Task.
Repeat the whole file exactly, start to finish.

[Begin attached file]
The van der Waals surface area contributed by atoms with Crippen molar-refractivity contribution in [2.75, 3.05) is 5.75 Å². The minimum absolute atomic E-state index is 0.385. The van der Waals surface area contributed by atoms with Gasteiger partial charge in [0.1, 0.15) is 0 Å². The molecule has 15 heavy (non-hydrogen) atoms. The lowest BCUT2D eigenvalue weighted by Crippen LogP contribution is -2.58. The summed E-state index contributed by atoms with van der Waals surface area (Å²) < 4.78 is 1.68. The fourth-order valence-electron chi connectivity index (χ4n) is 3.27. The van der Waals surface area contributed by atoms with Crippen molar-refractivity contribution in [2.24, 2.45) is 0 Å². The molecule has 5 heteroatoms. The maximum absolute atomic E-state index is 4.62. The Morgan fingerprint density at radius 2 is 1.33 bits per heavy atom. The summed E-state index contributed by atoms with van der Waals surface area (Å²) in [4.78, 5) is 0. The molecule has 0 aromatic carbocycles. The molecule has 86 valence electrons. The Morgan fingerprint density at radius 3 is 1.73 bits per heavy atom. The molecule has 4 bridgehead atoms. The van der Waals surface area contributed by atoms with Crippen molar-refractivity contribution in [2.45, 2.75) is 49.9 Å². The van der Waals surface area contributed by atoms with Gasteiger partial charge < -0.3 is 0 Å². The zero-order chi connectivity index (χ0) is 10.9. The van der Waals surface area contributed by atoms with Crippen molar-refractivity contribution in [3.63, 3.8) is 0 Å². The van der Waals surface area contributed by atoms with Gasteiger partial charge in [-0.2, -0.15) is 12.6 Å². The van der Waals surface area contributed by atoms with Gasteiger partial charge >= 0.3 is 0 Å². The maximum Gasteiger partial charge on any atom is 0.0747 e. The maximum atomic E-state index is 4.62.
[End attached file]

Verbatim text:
The van der Waals surface area contributed by atoms with Crippen molar-refractivity contribution in [2.75, 3.05) is 5.75 Å². The minimum absolute atomic E-state index is 0.385. The van der Waals surface area contributed by atoms with Gasteiger partial charge in [0.1, 0.15) is 0 Å². The molecule has 15 heavy (non-hydrogen) atoms. The lowest BCUT2D eigenvalue weighted by Crippen LogP contribution is -2.58. The summed E-state index contributed by atoms with van der Waals surface area (Å²) < 4.78 is 1.68. The fourth-order valence-electron chi connectivity index (χ4n) is 3.27. The van der Waals surface area contributed by atoms with Crippen molar-refractivity contribution in [2.24, 2.45) is 0 Å². The molecule has 5 heteroatoms. The maximum absolute atomic E-state index is 4.62. The Morgan fingerprint density at radius 2 is 1.33 bits per heavy atom. The summed E-state index contributed by atoms with van der Waals surface area (Å²) in [4.78, 5) is 0. The molecule has 0 aromatic carbocycles. The molecule has 86 valence electrons. The Morgan fingerprint density at radius 3 is 1.73 bits per heavy atom. The molecule has 4 bridgehead atoms. The van der Waals surface area contributed by atoms with Crippen molar-refractivity contribution in [2.45, 2.75) is 49.9 Å². The van der Waals surface area contributed by atoms with Gasteiger partial charge < -0.3 is 0 Å². The zero-order chi connectivity index (χ0) is 10.9. The van der Waals surface area contributed by atoms with Crippen molar-refractivity contribution in [3.63, 3.8) is 0 Å². The van der Waals surface area contributed by atoms with Gasteiger partial charge in [-0.2, -0.15) is 12.6 Å². The van der Waals surface area contributed by atoms with Gasteiger partial charge >= 0.3 is 0 Å². The maximum Gasteiger partial charge on any atom is 0.0747 e. The maximum atomic E-state index is 4.62.